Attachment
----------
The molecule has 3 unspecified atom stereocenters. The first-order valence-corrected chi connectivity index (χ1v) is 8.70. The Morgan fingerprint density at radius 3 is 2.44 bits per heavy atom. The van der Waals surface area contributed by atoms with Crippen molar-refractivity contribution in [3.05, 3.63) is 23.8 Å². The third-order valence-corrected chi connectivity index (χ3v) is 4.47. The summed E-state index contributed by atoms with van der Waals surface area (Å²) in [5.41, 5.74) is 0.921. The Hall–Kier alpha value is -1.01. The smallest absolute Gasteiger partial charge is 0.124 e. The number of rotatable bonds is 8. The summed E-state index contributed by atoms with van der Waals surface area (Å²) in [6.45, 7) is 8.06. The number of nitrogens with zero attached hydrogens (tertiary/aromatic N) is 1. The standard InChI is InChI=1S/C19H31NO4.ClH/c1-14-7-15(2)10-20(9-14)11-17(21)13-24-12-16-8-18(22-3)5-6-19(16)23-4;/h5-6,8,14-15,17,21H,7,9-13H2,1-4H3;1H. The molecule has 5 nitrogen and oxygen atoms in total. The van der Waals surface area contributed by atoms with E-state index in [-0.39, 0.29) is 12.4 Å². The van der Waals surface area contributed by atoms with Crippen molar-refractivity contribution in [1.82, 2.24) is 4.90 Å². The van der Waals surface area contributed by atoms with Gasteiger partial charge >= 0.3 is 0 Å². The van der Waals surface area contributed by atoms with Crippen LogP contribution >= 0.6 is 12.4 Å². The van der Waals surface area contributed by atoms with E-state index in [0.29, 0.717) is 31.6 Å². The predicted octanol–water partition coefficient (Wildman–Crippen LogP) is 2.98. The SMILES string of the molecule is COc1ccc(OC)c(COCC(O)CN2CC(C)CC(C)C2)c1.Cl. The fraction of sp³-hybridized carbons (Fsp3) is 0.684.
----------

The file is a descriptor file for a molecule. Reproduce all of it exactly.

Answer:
The molecule has 3 unspecified atom stereocenters. The first-order valence-corrected chi connectivity index (χ1v) is 8.70. The Morgan fingerprint density at radius 3 is 2.44 bits per heavy atom. The van der Waals surface area contributed by atoms with Crippen molar-refractivity contribution in [3.05, 3.63) is 23.8 Å². The third-order valence-corrected chi connectivity index (χ3v) is 4.47. The summed E-state index contributed by atoms with van der Waals surface area (Å²) in [5.41, 5.74) is 0.921. The Hall–Kier alpha value is -1.01. The smallest absolute Gasteiger partial charge is 0.124 e. The number of rotatable bonds is 8. The summed E-state index contributed by atoms with van der Waals surface area (Å²) in [6.45, 7) is 8.06. The number of nitrogens with zero attached hydrogens (tertiary/aromatic N) is 1. The standard InChI is InChI=1S/C19H31NO4.ClH/c1-14-7-15(2)10-20(9-14)11-17(21)13-24-12-16-8-18(22-3)5-6-19(16)23-4;/h5-6,8,14-15,17,21H,7,9-13H2,1-4H3;1H. The molecule has 5 nitrogen and oxygen atoms in total. The van der Waals surface area contributed by atoms with E-state index in [-0.39, 0.29) is 12.4 Å². The van der Waals surface area contributed by atoms with Crippen molar-refractivity contribution in [1.82, 2.24) is 4.90 Å². The van der Waals surface area contributed by atoms with Gasteiger partial charge >= 0.3 is 0 Å². The van der Waals surface area contributed by atoms with Crippen LogP contribution >= 0.6 is 12.4 Å². The van der Waals surface area contributed by atoms with E-state index in [0.29, 0.717) is 31.6 Å². The predicted octanol–water partition coefficient (Wildman–Crippen LogP) is 2.98. The SMILES string of the molecule is COc1ccc(OC)c(COCC(O)CN2CC(C)CC(C)C2)c1.Cl. The fraction of sp³-hybridized carbons (Fsp3) is 0.684.